Marsha Daughenbaugh, outgoing Community Ag Alliance director, worked to keep tradition alive
STEAMBOAT SPRINGS — For more than a decade, it has been Marsha Daughenbaugh’s job to make sure one of the Yampa Valley’s oldest industries thrives for future generations.
On Fridays, the Community Agriculture Alliance office in downtown Steamboat Springs is a busy place with customers coming in to pick up carrots, bacon, CBD hemp honey and other locally-produced products.
In her office, Daughenbaugh has a large plastic bag filled with buttons that read: “Naked and hungry. Where would YOU be without agriculture?”
That mantra has driven the Ag Alliance since it was formed in 1999 with the mission of preserving the Yampa Valley’s agricultural heritage by helping the industry adapt to change.
Since 2003, Daughenbaugh has served as the organization’s executive director.
“We were extremely lucky to have her come on board as executive director,” Greg Brown said. “She brought a wealth of experience from a life that has been lived close to agriculture.”
At the end of the month, Daughenbaugh will retire from the organization and have to find a new home for her father’s weathered cowboy hat and horse tack that hang on her office wall.
Daughenbaugh was raised at her family’s Rocking C Bar cattle ranch west of Steamboat. Before joining the Ag Alliance, she spent more than 20 years working with the Agriculture Stabilization and Conservation Service and Farm Service Agency.
Under her leadership, the Ag Alliance has grown, and today, has a calendar filled with events and programs aimed at supporting local producers, including the upcoming Ag Appreciation Week, which will be held March 18 to 24.
“Of all the events we worked on, the bull sale was probably my favorite,” Daughenbaugh said.
The annual sale was started out of necessity in 2003 because there were no sales in Northwest Colorado, and cattle producers had to look elsewhere. Over 12 years, the sale evolved into a networking event that connected cattle producers and bull sellers.
The producers found bulls on their own, and the last sale was held in 2012.
“I think we actually worked ourselves out of business,” Daughenbaugh said.
During the summer months, the Ag Alliance hosts Cow Town Ranch Tours, which allow city slickers to meet ranchers and learn about the important role agriculture plays in the Yampa Valley.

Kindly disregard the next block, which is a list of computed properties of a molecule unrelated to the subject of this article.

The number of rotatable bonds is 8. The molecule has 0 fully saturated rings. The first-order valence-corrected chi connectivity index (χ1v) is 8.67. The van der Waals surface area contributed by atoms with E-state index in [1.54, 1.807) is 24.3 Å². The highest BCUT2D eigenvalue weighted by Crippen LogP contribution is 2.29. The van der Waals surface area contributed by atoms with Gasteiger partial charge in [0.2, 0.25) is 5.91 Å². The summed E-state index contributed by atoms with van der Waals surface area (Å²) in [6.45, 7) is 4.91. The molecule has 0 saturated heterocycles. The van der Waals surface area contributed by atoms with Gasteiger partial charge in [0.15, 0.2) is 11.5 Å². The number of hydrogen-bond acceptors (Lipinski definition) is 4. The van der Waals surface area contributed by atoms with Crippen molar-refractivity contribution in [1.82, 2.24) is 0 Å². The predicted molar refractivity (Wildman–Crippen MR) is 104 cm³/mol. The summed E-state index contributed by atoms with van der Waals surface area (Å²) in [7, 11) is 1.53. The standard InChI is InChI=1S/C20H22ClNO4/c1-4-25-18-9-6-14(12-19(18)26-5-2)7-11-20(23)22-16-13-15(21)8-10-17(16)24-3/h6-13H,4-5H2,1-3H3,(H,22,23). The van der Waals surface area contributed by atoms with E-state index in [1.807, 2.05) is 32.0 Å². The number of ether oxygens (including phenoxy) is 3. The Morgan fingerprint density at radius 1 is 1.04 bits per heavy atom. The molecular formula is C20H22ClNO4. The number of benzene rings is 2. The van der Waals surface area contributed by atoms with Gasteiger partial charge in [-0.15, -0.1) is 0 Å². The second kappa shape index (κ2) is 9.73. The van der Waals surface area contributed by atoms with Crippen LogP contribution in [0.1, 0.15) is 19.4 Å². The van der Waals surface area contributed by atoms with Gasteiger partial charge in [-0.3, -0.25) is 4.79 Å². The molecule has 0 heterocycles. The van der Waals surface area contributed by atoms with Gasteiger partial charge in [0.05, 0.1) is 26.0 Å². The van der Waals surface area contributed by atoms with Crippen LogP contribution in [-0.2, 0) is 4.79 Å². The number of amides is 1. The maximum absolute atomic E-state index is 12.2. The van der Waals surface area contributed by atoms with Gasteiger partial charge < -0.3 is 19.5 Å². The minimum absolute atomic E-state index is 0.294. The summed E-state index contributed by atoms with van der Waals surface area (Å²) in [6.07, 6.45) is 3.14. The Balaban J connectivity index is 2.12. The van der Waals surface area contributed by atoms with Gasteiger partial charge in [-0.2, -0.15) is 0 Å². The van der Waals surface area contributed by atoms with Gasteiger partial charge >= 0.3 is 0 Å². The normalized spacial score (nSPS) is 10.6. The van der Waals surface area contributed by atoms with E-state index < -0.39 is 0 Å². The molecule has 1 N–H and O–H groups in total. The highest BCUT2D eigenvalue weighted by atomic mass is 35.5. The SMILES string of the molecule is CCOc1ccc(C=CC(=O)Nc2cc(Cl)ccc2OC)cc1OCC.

To meet another need, the Ag Alliance last summer hosted eight water education programs to help the community navigate a topic that only becomes more complicated as the demand for water increases.
To promote local food, Daughenbaugh and the Ag Alliance help coordinate the annual Plate and Pint at Butcherknife Brewing Co. and the Yampavore Farm to Table Dinner at Harwigs.
Solving problems has been one of Daughenbaugh’s strengths.
“It’s very easy for her to reach out and talk to people from various groups,” Brown said.
This June, the Ag Alliance will help put on the fifth annual Moots Ranch Rally, an event that takes cyclists from throughout the country on a 50-mile bike tour past historic ranches with lunch served at the Daughenbaugh ranch.
The event was started as a response to rising tensions between the agriculture community and cyclists.
“We were hearing a lot of negativity about bikes on the roads,” Daughenbaugh said.
The Ranch Rally helped ease the tensions by bringing the two groups together for a fun event.
The work to educate different segments of the community never ends, and Daughenbaugh knows incoming Executive Director Michele Meyer will not face a shortage of challenges.
Meyer helped start the online CAA Market — caamarket.org— that has provided an easy way for producers to sell their products and for customers to buy them. There are now 65 producers who supply products for the market, and weekly sales have grown to about $2,000.
“And, all that money goes right to the producers,” Meyer said.
The program so far has been extremely successful, and the agriculture community will have some decisions to make if the goal is to keep everyone in the Yampa Valley clothed and fed with local products.
“I think that has been a focus for us in the past year,” Daughenbaugh said. “Where do we want to be in Northwest Colorado food production? Do our meat producers want to figure out a way to service all the institutions and all the restaurants?”
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